Health IT and the path toward better care and lower costs

A Health 2.0 panel tackles tech training, healthy homes and more.

Health 2.0 NorthwestHealth 2.0, which has various chapters around the world, opened a Northwest outpost in mid-August. The new chapter was kicked off with a panel discussion titled “Improving Patient Care with Health Information Technology (HIT).”

The panel discussed how technologies are working together to improve patient care, enhance clinical and payor efficiencies, and lower costs. There were presentations on personal health records (PHRs), healthcare in the home, and current work on the Health 2.0 Developer Challenge.

Here’s a rundown of the panelists and the points they made during the session:

William Hersh, M.D., Professor and Chair of the Department of Medical Informatics & Clinical Epidemiology in the School of Medicine at Oregon Health & Science University (OHSU)

OHSU has received millions in funding for its biomedical informatics graduate program and development of health IT curricula. Hersh said OHSU will help educate the estimated 50,000 professionals needed to convert the country to electronic health records by the year 2014. There is already a growing need in the healthcare community for trained health IT workers, and this need will begin to stress the system as increased adoption of electronic health records takes place.

Eric Dishman, Director of Health Innovation for Intel’s Digital Health Group (PCMH)

Dishman focused on moving healthcare into the home. That means not only having a patient-centered medical home, but actually having healthy homes. He discussed “10,000 households or bust” — an effort to create a living lab for older adults in a wide range of economic and geographical conditions. This would form a robust cohort of older people to test health technologies on a large scale. Dishman also compared health 2.0 to the e-mail revolution of the 1990s, noting that new health technology is not meant to replace the doctor-patient relationship but to enhance it through new tools.

Susan Woods, Associate National Director, eHealth Veterans Health Administration

Woods spoke about the importance of personal health records (PHR) and engaging patients in their healthcare. A key takeaway from her talk was the need to achieve “meaningful use for patients.” She gave an introduction into the VA’s electronic health record system (based on VistA) and the new MyHealth eVet. She also spoke about the patient-centered medical home and how making this coordinated and efficient really requires new models of care. She summed it up with a great formula: Patients + Information + Experts + Each Other. This will truly equal better care!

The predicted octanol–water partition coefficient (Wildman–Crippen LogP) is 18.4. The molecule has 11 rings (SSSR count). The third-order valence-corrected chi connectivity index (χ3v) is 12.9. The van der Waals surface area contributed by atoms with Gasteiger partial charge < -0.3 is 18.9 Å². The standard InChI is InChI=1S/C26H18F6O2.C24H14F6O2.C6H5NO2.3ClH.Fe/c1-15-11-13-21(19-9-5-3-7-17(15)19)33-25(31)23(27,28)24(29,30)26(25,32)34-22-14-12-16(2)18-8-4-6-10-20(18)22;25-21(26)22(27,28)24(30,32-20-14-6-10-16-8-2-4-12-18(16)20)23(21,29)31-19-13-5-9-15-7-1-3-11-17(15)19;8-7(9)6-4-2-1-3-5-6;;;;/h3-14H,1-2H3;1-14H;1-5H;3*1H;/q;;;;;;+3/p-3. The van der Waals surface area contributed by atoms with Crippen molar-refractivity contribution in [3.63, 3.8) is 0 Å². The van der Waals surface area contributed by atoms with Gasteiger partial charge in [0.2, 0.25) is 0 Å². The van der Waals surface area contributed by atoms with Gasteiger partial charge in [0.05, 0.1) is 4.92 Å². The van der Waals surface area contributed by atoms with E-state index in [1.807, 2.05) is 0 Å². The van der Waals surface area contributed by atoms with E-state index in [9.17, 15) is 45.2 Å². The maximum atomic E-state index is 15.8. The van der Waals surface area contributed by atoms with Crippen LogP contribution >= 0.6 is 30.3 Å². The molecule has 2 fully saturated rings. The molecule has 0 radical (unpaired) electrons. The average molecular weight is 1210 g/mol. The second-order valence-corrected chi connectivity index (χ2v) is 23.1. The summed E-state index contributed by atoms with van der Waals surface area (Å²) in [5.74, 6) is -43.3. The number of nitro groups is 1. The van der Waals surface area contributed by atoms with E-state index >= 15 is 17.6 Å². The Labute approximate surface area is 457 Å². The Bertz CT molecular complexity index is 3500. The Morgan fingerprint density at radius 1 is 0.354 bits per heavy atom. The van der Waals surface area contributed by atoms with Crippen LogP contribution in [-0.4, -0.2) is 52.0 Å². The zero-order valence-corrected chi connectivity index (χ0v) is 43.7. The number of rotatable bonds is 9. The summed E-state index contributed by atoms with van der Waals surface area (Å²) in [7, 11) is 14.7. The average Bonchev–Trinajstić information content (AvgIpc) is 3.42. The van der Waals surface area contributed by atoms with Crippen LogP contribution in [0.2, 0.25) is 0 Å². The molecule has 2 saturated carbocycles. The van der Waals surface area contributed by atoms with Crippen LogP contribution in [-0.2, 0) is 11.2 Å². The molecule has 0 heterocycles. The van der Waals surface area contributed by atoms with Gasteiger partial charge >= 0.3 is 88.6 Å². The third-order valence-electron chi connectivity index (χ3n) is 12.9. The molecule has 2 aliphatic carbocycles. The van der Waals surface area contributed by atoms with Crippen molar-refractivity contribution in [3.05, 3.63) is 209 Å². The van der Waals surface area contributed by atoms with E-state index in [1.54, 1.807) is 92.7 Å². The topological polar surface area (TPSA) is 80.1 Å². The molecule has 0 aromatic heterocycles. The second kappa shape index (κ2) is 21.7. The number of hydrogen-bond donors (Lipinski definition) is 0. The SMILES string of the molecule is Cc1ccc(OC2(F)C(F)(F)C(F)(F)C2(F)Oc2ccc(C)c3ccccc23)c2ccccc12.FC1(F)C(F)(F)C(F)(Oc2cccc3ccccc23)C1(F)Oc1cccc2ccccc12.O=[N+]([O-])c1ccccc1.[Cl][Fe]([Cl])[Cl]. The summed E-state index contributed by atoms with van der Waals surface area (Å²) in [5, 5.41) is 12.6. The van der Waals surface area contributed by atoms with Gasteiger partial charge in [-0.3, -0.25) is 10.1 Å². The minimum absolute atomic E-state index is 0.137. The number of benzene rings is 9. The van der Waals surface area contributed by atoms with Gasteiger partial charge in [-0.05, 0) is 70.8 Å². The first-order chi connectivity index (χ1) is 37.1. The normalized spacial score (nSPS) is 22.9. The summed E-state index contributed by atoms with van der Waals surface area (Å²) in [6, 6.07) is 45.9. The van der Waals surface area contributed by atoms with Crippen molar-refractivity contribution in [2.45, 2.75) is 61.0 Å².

Lizzie Dunklee, Executive Producer at Health 2.0

Dunklee presented on the Health 2.0 Developer Challenge and brought a national perspective to the new local chapter. The Developer Challenge is partly a continuation of the great work done within the Community Health Data Initiative, and partly an expansion of the code-a-thon/developer camp effort that’s a hallmark of the Health 2.0 community.

Jeffrey Brandt, CTO of CSI graduate OHSU Biomedical Informatics program (Mobility)

Brandt and CSI, Inc. are working on a Health 2.0 Developer Challenge where their PHR will be integrated with the Practice Fusion electronic health record system. Brandt also spoke about the importance of including mobile in the PHR framework. “Smartphones will one day be the remote control for our healthcare,” he said.

Frank Ille, Co-founder of HealthSaaS (PHRs)

Ille and HealthSaaS are also working on a Developer Challenge and he is the manager of the new Health 2.0 Northwest Chapter.

Each of the panelists gives their take on the event in the following video:


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